Wednesday, 8 September 2010

Linking post harvest research to the new market potential of cassava

2nd September 2010. Windhoek Namibia. Interview with Pheneas Ntawuruhunga at the fourth day of the FANRPAN regional meeting. He is the coordinator of SARRNET  (Start date: 2007 September
Planned end date: 2010 August) following his presentation of the SARRNET platform on Improving Rural Livelihoods in Southern Africa through Root and Tuber Crops. He explains how to link post harvest research to the new market potential of cassava

SARRNET is a SADC Network, implemented by IITA in collaboration with CIP and NARS.
From 1994 it focused on cassava and s/potato, covering 12 of the 14 SADC countries. Phase I

  • From 1999 it concentrated in Malawi, Mozambique, Tanzania, South Africa and Zambia; funds on competitive grants basis; shift from production to demand-led R4D, with bias on private sector participation, income generation and food security. Phase II
  • Since 2004, Cyinyanja Triangle and Angola led by different consortiums
  • From 2005 ; activities were expanded to include yam, cocoyam and Irish potato.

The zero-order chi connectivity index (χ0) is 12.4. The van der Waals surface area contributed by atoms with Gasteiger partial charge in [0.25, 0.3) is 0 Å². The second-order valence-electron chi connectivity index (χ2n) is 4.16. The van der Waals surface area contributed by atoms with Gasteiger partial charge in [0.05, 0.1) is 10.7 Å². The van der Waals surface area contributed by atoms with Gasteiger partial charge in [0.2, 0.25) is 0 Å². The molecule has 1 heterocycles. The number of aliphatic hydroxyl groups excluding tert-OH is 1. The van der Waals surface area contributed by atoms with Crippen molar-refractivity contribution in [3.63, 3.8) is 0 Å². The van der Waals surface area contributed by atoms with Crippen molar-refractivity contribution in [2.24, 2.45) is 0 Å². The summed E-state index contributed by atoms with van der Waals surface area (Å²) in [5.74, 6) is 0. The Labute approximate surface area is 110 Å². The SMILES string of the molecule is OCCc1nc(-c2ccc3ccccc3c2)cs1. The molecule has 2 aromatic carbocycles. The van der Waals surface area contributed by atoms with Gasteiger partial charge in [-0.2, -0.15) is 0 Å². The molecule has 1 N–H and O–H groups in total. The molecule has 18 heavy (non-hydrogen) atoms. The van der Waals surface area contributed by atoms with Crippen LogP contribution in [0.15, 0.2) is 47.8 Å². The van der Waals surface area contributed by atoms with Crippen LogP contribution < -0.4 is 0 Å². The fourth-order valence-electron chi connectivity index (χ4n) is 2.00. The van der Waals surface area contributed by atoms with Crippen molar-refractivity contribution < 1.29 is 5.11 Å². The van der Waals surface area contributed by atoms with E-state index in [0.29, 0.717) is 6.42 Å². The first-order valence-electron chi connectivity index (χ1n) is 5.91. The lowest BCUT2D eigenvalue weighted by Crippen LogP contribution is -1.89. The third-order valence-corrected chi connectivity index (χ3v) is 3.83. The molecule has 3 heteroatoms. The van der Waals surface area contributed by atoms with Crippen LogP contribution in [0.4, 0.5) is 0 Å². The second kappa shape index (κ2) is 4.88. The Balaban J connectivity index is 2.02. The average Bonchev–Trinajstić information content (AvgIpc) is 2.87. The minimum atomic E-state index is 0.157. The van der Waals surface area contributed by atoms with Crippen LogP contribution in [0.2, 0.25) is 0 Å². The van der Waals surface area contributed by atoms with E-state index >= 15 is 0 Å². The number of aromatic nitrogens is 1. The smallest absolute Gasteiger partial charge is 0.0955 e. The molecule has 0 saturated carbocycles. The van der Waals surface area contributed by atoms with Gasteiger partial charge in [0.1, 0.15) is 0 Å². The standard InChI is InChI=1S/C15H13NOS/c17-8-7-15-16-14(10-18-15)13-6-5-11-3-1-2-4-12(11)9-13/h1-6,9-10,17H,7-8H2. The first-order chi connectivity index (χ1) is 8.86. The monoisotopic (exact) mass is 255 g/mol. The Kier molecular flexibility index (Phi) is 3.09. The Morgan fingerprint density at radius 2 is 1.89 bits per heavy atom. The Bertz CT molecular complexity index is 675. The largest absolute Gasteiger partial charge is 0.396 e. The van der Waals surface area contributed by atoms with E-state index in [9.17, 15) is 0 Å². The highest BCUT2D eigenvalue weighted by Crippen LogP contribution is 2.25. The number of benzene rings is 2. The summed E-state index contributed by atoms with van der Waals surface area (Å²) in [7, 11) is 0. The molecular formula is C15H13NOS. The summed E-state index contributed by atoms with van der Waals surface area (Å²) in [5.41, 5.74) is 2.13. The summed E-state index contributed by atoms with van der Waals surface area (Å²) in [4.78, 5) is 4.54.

The goal of SARRNET is to facilitate synergistic regional complementarities to research, production and marketing to improve food production and increase rural incomes by generating technologies that will address common constraints in Southern Africa region through research for development (R4D) of root and tuber crops: (a) Cassava, yam and cocoyam - IITA, (b) Sweet potato, Irish potato - CIP.

Post harvest technologies developed in collaboration with C-to-C engineering Services, Malawi are: Heavy-duty graters, chippers, Presses, Solar driers and Cassava peeler. Application: 3t/hour, for commercial purpose, eliminate contamination, for medium processors

  • Cassava silage: Potential to economically utilize the bulk of cassava foliage after harvest which currently is put to waste.
  • High Quality Cassava Flour: Promoting use of cassava flour in the region for baking to reduce on cost of wheat flour
On going regional activities:
  • Assessment of processed cassava products for fungal and mycotoxin contamination
  • Development and testing of processing technologies-peeler machine
  • Evaluation and selection of cassava varieties for high beta carotene content
  • Screening cassava varieties for cold/frost tolerance
  • Investigations into agronomic practices for sustained competitiveness
Information exchange, backstopping/coordination
  • Over 100 scientific papers by SARRNET scientists in various publications: ROOTS News, African Crop Science Journal, Proceedings (including ISTRC-AB), etc
  • Workshops, meetings, etc.
  • Regional Advisory Committee (RAC) meetings
  • Funds leveraging– 3 projects for Malawi, 1 for Angola, one for Zambia